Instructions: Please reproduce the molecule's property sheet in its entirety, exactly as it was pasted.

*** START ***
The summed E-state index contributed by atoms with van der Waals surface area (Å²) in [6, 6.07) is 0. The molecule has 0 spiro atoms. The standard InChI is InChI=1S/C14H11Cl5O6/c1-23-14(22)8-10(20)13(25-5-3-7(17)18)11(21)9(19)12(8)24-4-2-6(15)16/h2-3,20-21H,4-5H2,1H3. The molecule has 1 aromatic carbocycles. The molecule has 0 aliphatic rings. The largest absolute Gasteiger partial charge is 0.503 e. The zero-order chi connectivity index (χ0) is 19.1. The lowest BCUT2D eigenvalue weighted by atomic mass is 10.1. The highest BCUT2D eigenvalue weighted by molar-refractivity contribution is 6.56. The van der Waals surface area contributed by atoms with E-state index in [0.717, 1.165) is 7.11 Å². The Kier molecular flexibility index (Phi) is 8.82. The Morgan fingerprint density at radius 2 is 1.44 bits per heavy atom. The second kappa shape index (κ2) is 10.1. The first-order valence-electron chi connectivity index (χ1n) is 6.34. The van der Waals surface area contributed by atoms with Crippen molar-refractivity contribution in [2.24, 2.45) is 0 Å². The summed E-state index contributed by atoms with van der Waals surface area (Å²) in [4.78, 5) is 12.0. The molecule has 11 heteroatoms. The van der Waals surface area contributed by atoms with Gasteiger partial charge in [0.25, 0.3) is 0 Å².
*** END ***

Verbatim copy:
The summed E-state index contributed by atoms with van der Waals surface area (Å²) in [6, 6.07) is 0. The molecule has 0 spiro atoms. The standard InChI is InChI=1S/C14H11Cl5O6/c1-23-14(22)8-10(20)13(25-5-3-7(17)18)11(21)9(19)12(8)24-4-2-6(15)16/h2-3,20-21H,4-5H2,1H3. The molecule has 1 aromatic carbocycles. The molecule has 0 aliphatic rings. The largest absolute Gasteiger partial charge is 0.503 e. The zero-order chi connectivity index (χ0) is 19.1. The lowest BCUT2D eigenvalue weighted by atomic mass is 10.1. The highest BCUT2D eigenvalue weighted by molar-refractivity contribution is 6.56. The van der Waals surface area contributed by atoms with E-state index in [0.717, 1.165) is 7.11 Å². The Kier molecular flexibility index (Phi) is 8.82. The Morgan fingerprint density at radius 2 is 1.44 bits per heavy atom. The second kappa shape index (κ2) is 10.1. The first-order valence-electron chi connectivity index (χ1n) is 6.34. The van der Waals surface area contributed by atoms with Crippen molar-refractivity contribution in [2.24, 2.45) is 0 Å². The summed E-state index contributed by atoms with van der Waals surface area (Å²) in [4.78, 5) is 12.0. The molecule has 11 heteroatoms. The van der Waals surface area contributed by atoms with Gasteiger partial charge in [0.25, 0.3) is 0 Å².